Solution-focussed Brief Therapy (SFBT) is a future focussed, goal-directed approach to therapy developed initially by Insoo Kim Berg, Steve de Shazer and their colleagues in the early 1980’s.

SFBT focusses on the person’s present circumstances and future goals rather than past experiences and is helpful for short term therapy.

A key principle of SFBT is that each person already has the skills and resources to create change but they often need help identifying and developing those skills.

A solution focussed approach in couple therapy might focus on specific behaviours that each partner can do that will signify a resolution or a positive change.

An example could be asking each partner “What are 3 ways you could do more for your wife/ husband?” and have each person decide their own contributions.

In my session I might incorporate this approach among other strategies if I felt that a change could be best facilitated by focussing on what is working or on how to do something differently.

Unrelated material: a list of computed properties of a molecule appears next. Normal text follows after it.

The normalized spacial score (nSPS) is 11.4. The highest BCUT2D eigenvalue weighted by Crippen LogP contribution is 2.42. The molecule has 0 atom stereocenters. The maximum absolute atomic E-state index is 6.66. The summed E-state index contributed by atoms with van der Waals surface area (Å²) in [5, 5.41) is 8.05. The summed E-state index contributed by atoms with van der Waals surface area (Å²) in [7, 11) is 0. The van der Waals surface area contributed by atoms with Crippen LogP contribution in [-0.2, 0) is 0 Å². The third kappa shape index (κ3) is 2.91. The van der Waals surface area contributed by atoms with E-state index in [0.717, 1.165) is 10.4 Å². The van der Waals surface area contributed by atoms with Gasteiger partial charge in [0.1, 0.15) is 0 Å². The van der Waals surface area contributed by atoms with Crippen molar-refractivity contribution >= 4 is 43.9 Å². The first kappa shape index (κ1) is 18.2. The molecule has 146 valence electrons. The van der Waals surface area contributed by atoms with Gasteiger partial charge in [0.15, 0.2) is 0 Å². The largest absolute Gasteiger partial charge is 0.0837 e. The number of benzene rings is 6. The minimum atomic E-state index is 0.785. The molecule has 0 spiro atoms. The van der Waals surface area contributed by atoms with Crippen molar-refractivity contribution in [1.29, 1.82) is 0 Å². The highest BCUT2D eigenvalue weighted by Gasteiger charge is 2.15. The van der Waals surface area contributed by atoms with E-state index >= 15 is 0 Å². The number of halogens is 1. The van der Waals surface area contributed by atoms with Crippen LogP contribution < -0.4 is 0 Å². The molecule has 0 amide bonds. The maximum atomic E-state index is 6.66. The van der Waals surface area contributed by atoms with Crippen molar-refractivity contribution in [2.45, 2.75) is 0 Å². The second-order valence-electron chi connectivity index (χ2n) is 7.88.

In SFBT, goals are developed, based on each person’s strengths and resources, and exceptions to the problem from past experience.

Another way this approach might be used is to interrupt a ‘more of the same’ problem talk which is maintaining or escalating the problem, helping couples find exceptions to the problem, helping them to work on a solution together or discuss hopes and goals.

If the couple can do more of what is working already and reinforce positive sentiment, it will help create a more loving relationship.

Ultimately, I know that you are the expert on your life and you are the best person to develop solutions with the help of a therapist. You may have already found solutions in other contexts that could be applied to this issue.

Other approaches in couple therapy may include a psychodynamic or emotionally focussed approach to enable a partner to express his or her feelings and explore the purpose and background to a behaviour. It also might be important to explore family of origin influences, attachment styles and unconscious choices, depending on the couple and presenting issue.